When interacting with different services or program there often comes the point where some sort of file has to be parsed into a data structure, which can be processed later. For standard file formats like XML or JSON parsers are available for almost any language out there. (BTW I love the graphical representation of the JSON syntax on their website.)
There are however situations in which one has to deal with a proprietary file format or with vendor-specific extensions to a standardized format. At this point a parser has to be written. It seems a boring task, however there are several important aspects of programming which can be learned here.
Organizing Data in Data Structures
When parsing a file there is a data structure given in it, which has to be represented in the programming language one is parsing in. This can be as simple as a file containing email addresses for a mailing list, one per line. Like shown here:
firstname.lastname@example.org email@example.com firstname.lastname@example.org
This easily translates into an array or list of strings in which each element is one adress. This example can be made more complex if one introduces mailing lists. In this case there is still one email address a line, but there are sections in the file which specify a name of a mailing list:
[Class A] email@example.com firstname.lastname@example.org [Class B] email@example.com
Now the parsing problem gets a little more complicated. However at first one has to think how the parsed data is used later on. In this case a hash or directory with the list names (Class A and Class B) could be the best solution, because then later on the lists could be accessed separately and all information of the input file is conserved in the parsed data structure. Another way to handle this information would be to save the email addresses all in one array with each element of the array being again an array of two elements: email adress and list name. This could be beneficial if all email addresses are accessed regularly and only seldom single lists are needed. Another possibility would be to store the email adresses as objects, which would be especially useful if there are also operations to be applied to the data which could be implemented as member functions. Take home message of this is Perl’s old saying: TIMTOWTDI (There Is More Than One Way To Do It).
Test-driven development is related to a compilation of best practices in programming called extreme programming which affect both the code and project management. The idea is to have a suite of automated tests which make sure that the program is doing what it is expected to do.
In the case of parsing a file one first must know what the meaning of the file content is. So there is a defined input and output which is generated by a unit of the program. Having a automated test is useful in two respects:
- it makes sure that the unit is doing what it is supposed to do
- it is a clear benchmark when the work is finished
The first point seems strange because a programmer obviously makes sure that the code works as expected. Usually one can make it work without unit tests, but it is easier to test everything automatically. This leads to the second point: it is obvious when the work is done: the indicator is simply that all tests which have been written in advance pass. Now stop working.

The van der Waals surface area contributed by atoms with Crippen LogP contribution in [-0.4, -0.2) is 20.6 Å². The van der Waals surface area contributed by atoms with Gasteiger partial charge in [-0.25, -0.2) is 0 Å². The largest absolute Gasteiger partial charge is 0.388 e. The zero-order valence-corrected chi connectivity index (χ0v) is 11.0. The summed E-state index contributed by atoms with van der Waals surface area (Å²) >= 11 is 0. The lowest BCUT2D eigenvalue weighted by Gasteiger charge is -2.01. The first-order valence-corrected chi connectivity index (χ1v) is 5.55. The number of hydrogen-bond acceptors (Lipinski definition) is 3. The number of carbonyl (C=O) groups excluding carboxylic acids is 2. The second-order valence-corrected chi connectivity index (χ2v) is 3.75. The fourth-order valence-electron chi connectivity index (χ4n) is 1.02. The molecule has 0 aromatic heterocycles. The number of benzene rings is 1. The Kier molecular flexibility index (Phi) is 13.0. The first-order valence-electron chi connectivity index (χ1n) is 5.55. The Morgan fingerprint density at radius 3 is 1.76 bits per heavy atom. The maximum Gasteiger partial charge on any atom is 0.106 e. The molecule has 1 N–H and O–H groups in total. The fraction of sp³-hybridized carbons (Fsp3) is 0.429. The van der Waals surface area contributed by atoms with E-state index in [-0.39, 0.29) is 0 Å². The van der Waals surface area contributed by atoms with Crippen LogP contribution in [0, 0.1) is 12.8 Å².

The definition of a unit depends on the program. It can be as small as a parser method which converts one line in the input file into the corresponding data structure in the output. It can be as complex as reading a whole file in and make sure the content of the whole file is parsed correctly. There is no harm if these two unit tests overlap. If the unit under testing is too large it is hard to locate the bug causing the test to fail. If the unit is too small it gets cumbersome writing so many tests. This takes some experience to judge how large a unit should be. However having some kind of test is much better than not having any test at all.
Iterating and Bug-Fixing
Now a solution has been programmed and it is working, because the unit test pass. When parsing a special file something does not work as expected. Now this file with the expected behavior how it should work is translated into a test. Of course this test will fail because the file was not parsed corrected. Now go back to the previous section and implement this feature until the test passes. The tests makes sure, that not only the new file is processed correctly and simultaneously the old files are still working. Having a unit test suite with a good coverage deals with the problems that changing code has unrecognized side effects which may break other parts of the program.
Using Source Code Management Systems
First of all a serious programmer must use a source code management system! This can be anything from SVN, CVS, Perforce, Bazaar, Mercurial or Git. There are pro and cons for each if them, but a distributed version control system like Git gives a lot of flexibility but also much power.
There is a branching model of Vincent Driessen called
Git Flow which is a good way of representing the history of a programming project cleanly in the repository structure. To help with the management of these feature branches there is also an extension for Git available, which can be found on GitHub. These high-level functions will help structuring the repository. This effort pays back even more, when there are things like code review or IT audits and one can show why which code was written.
Wrapping it all up
The four aspects here are generic for a good programming workflow. Writing a parser is usually such a small project that it is perfect for establishing best practices. Any comments are appreciated.